At its open meeting today, the FEC considered an audit division recommendation regarding the Democratic Party of Illinois and issued an advisory opinion in response to a request from Enterprise Holdings, Inc.

The Commissioners’ debate over the audit division recommendation hinged on the records that state parties must keep. (Perkins Coie represented the party in the audit.) One of the findings in the audit division recommendation concerned the FEC’s employee time log requirement. The Commission’s Republican and Democratic members have repeatedly disagreed over how to enforce the rule, which is designed to ensure that state and local parties do not spend nonfederal funds in connection with federal elections. It requires state and local parties to pay employees entirely with federal funds if more than 25 percent of their compensated time during a calendar month is spent on activities in connection with a federal election. The Commission’s Republican members, led by Chair Goodman, have insisted that the requirement should not be enforced for party employees paid only with nonfederal funds, because the Commission has no jurisdiction over purely state-level activity. The Commission deadlocked over whether to adopt an adverse finding over logs for purely non-federal employees.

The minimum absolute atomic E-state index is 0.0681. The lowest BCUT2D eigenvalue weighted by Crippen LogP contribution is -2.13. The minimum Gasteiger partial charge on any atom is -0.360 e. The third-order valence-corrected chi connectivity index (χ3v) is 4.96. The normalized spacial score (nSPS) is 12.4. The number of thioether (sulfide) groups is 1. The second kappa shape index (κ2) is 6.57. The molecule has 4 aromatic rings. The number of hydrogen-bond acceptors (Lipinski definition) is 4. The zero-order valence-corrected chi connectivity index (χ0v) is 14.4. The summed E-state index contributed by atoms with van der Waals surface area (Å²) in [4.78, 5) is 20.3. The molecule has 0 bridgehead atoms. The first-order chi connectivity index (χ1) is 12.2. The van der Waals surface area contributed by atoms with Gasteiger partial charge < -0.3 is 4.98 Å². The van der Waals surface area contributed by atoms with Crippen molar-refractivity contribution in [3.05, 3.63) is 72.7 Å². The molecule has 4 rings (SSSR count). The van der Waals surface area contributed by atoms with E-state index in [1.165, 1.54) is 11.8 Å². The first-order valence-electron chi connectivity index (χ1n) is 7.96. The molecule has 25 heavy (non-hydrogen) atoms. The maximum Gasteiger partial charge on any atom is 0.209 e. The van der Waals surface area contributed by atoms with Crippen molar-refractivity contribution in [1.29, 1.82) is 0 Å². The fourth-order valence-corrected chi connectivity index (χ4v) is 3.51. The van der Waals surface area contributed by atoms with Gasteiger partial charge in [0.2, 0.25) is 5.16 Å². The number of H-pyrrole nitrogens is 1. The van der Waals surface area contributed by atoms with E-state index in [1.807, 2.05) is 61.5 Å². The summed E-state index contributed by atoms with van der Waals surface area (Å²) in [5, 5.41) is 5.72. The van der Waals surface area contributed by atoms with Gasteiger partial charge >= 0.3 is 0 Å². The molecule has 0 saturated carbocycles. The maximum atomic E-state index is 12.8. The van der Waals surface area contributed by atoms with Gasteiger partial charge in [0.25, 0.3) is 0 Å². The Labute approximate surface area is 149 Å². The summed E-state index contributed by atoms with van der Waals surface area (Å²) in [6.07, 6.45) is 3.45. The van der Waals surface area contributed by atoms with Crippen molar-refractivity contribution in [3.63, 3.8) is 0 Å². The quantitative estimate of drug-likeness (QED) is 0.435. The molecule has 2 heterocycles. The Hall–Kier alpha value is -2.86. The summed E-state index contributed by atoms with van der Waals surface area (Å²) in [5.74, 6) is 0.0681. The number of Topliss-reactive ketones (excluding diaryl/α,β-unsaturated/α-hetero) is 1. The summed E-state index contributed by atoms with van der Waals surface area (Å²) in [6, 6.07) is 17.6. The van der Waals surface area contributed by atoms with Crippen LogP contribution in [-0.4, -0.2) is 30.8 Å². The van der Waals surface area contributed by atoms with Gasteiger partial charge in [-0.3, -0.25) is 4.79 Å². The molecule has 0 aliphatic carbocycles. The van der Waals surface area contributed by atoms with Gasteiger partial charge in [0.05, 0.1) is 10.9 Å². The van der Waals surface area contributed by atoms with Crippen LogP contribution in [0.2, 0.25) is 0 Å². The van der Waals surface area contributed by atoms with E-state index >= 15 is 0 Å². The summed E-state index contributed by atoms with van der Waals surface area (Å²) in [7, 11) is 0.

Next, the Commission considered an advisory opinion request from car-rental company Enterprise Holdings, which had been held over from a previous meeting. At issue was whether a New York Department of Labor regulation prohibited the company’s federal PAC from using a payroll deduction system to raise funds from its New York-based employees. Since the Department of Labor submitted comments on the request saying that its regulation did not apply to the proposed activity, the Commission was unsure at its previous meeting whether it was appropriate to issue an advisory opinion stating that federal law preempted the regulation. The draft the Commission adopted at today’s meeting, however, permitted the company’s proposed activities, while declining to reach the preemption question.